If you ask an American and a Chinese what he or she sees in an aquarium than the American will say that he sees 10 fishes in a orange color. The Chinese will say “Oooh they move from left to right!”, “Oooh ! what a beautiful shades!” and “Oooh ! The color goes from light to dark!”. We are straight forward and the Chines are holistic, they see the world, the nature in one whole constelation. For me personally I do not believe in globalization, the place where you are born is essential for the work you make. The way of thinking, smelling and feeling is embedded in your origin. For instants I try to point out to every student his or her origin and I support that they make work related to their childhood experience.
For me European artists have a kind of rational thought that comes from a Christian upbringing. The oriental artists have been brought up with Buddhism, Taoism, Confucianism. They worship their ancestors by means of burning rituals. This kind of thought is reflected in their language and work.

You have been working in the jewellery field with different people for many years. What has been the main challenge for you in the collaboration with a Chinese university? What’s the biggest difference comparing with other collaboration you have made before?
If you make a proposal to a Chinese and he does not agree, you will not receive an answer. The word No, does not exist in their culture, and losing face is the most painful thing you can do to someone in China. If you master this habit, you can communicate in a very constructive way, and students understand what you are talking about. But please do not attack a student with a blunt axe. Then the Chinese close and walk away.  The biggest difference between Western and Chinese organizations is that with the Chinese organization everything is hidden and with the Western organization everything is clear.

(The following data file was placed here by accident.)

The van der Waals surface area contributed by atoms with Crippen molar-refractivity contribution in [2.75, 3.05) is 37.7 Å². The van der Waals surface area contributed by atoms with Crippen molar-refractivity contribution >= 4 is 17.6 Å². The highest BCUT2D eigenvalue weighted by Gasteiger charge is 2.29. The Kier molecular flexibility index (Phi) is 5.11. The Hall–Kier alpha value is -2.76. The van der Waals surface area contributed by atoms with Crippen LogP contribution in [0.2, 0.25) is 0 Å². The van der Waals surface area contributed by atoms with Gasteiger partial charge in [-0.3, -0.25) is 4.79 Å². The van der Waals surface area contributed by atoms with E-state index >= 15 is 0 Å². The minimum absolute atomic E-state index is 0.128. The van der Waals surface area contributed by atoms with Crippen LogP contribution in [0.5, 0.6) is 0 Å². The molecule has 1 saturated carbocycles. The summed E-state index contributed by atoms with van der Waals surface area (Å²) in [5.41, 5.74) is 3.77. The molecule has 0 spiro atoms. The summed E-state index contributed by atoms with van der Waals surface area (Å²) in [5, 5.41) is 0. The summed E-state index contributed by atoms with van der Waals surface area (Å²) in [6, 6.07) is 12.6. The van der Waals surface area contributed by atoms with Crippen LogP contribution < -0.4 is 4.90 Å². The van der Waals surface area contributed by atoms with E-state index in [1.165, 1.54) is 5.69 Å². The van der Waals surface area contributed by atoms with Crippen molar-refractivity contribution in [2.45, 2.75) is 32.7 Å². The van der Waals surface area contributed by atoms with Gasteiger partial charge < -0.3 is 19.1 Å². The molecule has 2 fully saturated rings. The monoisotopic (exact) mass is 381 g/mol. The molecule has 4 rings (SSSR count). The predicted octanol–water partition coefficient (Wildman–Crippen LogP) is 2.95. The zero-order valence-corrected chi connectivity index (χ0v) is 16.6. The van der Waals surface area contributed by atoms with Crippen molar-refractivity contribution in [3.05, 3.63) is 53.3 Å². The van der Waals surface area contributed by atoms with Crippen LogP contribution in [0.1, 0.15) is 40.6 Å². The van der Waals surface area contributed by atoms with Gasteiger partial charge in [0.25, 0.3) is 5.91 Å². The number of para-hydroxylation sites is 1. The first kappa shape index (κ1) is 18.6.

What came to your mind and what were you thinking when you were making the pieces? Have any of your previous works influenced the outcome of the piece that you created for 21 grams?
We all die, but we don't know when. Our lifespan is uncertain, but it also provides an intriguing tension. We can not imagine dying. Will we lose our soul in the process of dying?